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I've made a 2 letter 7 segment display using this LED driver

https://www.st.com/en/power-management/stp16cp05.html

when I connect it with a 10-20 cm cable to my MCU board it all works OK, but fails when on about 2 m. also I have 3 other mosfet outputs going through the same cable, the cable is YSLCY 10 x 0.5 so there's 10 wires:

  1. MOS1 GND
  2. MOS2 GND
  3. MOS3 GND
  4. MOS and 7SEG shared +12V
  5. GND
  6. +3V3
  7. LA
  8. OE
  9. SCK
  10. MOSI

enter image description here

the cable is shielded, so it should be good from outside EMI, but fails miserably as I recently found out, especially when I also switch ON any of the PWM MOSFET outputs.

Later on I tried to separate the mosfet outputs from the signal part, and it was a bit better, but still not acceptable. I've read about using twisted pair cables, termination resistors, ribbon cables, not exactly sure if that would work.

Also application note here https://www.st.com/resource/en/application_note/dm00038253-led-array-drivers--stmicroelectronics.pdf on page 52, mentions filtering, also not sure what to do.

So looking for help or a guideline on what to do??

If I cannot fix the SPI noise, I was thinking of putting LED driver to my MCU board and connect the 16 LED outputs with cable to my LED series (hoping that would not have interference as well), or just use something else other then SPI

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    \$\begingroup\$ Is that the full schematics? Not a single bypass cap? \$\endgroup\$ – Justme May 12 at 7:26
  • \$\begingroup\$ no, where should I put them, and what values? the whole thing is powered by a 12V battery \$\endgroup\$ – Seeker May 13 at 10:21
  • \$\begingroup\$ For starters, you must at least put a 100nF capacitor at the chip power supply pins 1 and 24, and then go read about bypass caps. But that may not be enough to solve your problem, and you have not told much about your design. I mean, what SPI clock rate you are even using, and are you expecting it to simply work by connecting two chips directly together over bulk 2 meter cable without any special precautions? \$\endgroup\$ – Justme May 13 at 10:47
  • \$\begingroup\$ ok, did that, the brightness is now a lot better. the clock rate ive lowered to 1khz from 4mhz also seems better. \$\endgroup\$ – Seeker May 13 at 15:32
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Please, read the answer of tcrosley here: SPI max distance. Typically, maximum distance of SPI interface is about 10-25 cm (4-10 inches). On long cables you should take into account not only outside EMI noise, but also great impact of (relatively) high capacitance of the wires themselves.

Also it is highly recommended to read this article: Extending the SPI bus for long-distance communication

If you want longer communication cable, you can try the simplest following solutions:

  1. Decrease speed communication to absolute minimum (generally below 100 kHz).

  2. Add terminal resistors of about 120 ohms to the lines.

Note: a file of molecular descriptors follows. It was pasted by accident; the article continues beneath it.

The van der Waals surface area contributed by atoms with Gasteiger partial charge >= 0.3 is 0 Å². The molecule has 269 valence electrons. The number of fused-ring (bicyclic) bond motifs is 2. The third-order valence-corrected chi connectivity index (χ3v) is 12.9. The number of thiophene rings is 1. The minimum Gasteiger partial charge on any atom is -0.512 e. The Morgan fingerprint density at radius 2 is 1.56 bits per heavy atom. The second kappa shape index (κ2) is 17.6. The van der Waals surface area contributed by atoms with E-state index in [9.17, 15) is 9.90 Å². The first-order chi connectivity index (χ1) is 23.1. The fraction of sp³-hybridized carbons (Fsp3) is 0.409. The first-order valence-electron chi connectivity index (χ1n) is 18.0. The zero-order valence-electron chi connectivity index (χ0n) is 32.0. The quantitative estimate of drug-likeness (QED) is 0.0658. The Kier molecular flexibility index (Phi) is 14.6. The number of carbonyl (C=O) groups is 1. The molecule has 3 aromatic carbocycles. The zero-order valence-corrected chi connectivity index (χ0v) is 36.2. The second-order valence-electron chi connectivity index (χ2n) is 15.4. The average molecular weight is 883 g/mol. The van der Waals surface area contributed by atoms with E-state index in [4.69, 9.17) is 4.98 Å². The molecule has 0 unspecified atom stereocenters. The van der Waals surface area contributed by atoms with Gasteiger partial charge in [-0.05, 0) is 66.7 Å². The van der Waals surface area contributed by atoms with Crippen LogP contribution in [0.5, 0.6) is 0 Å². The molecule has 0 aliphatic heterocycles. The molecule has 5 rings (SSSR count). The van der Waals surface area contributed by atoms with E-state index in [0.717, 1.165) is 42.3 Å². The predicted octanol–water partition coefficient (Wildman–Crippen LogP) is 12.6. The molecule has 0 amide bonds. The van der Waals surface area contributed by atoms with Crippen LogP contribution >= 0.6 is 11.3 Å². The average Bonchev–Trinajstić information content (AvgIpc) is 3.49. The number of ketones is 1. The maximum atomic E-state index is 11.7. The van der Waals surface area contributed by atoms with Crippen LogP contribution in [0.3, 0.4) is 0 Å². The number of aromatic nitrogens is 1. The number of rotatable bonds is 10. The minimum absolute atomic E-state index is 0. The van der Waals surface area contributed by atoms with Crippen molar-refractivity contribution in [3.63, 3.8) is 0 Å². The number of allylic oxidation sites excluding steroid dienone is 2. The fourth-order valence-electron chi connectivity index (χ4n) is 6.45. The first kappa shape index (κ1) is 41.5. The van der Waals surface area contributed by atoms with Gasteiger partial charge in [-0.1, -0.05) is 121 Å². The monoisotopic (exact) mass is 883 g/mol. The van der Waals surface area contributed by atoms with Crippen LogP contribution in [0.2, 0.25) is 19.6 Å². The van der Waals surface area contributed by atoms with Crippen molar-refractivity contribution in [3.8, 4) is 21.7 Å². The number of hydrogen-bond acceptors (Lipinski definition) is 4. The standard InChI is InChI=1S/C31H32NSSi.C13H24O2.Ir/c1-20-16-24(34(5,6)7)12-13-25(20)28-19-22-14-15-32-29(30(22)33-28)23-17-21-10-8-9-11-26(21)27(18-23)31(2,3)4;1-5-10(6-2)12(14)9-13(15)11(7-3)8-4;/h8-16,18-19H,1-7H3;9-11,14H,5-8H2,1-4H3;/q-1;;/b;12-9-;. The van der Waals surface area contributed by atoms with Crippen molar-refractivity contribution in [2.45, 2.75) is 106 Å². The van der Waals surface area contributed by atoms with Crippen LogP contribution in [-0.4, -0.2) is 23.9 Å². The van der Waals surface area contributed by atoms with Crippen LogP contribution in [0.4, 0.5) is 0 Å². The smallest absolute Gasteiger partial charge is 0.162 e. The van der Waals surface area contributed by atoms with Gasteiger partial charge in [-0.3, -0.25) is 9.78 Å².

3. Add RC filter to your lines (values are depending on the bus frequency).

Also add 0.1uF decoupling capacitors to you remote SPI chips (I don't see it on your schematics) as well as high capacity electrolytic filtering capacitor for power supply lines.

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  • \$\begingroup\$ the terminal resistors at the source? not much i can do now for this batch, ill update the schema and fix that in subsequent batch \$\endgroup\$ – Seeker May 13 at 15:50
  • \$\begingroup\$ the terminal resistors and RC filter at the source or end? also where do i put the electrolytic, on the MCU board or the seven segment board? \$\endgroup\$ – Seeker May 13 at 16:07
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You did say the crosstalk fails miserably, but not where it was messed up e.g. the SPI channel for characters, the segments or crosstalk or aliasing.

Each LED segment is an input, but driven by an open drain that should be high impedance when dark. But cable coupling capacitance of 30pF/ft or 100pF/m est. at the mux rate is causing cross talk along with PWM dimming.

The SPI is driven by a bipolar driver so it is 50 Ohms or so. The PWM could be not bipolar driven but the rise time = 0.35/f-3dB can be used to compute the crosstalk signal current equivalent with the perceived ghosting you see.

  • 1 Assuming you have a clean supply , you can try to reduce the common mode noise by earth-bonding the shield at one end near the DC power source.

  • 2 Then you can reduce the Off impedance using segment driver pullup resistors such that the cross voltage you compute above times the resistor you choose results in noise <<5% current or better. THis also reduces brightness, so some tradeoff is needed such as 1kOhm.

  • 3 You can use the DC Iset control for dimming instead of PWM.

  • 4 Isolate the PWM drivers from the SPI cable.

  • 5 Most important: Terminate Twisted pair SPI signal with 150 ~ 220 Ohms and confirm signal integrity.

  • 6 Try adding a series 100R/100p RC snubber to SPI signals. Failing this show photos of signal integrity with schematic using twisted pairs for each signal. etc.

Matched impedance becomes critical for long fast rise time signals. Cable Impedance matters.

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  • \$\begingroup\$ ok, i isolated the PWM drivers, put them on a separate cable, and grounded the signal cable shield, it appears to be working now \$\endgroup\$ – Seeker May 13 at 15:36

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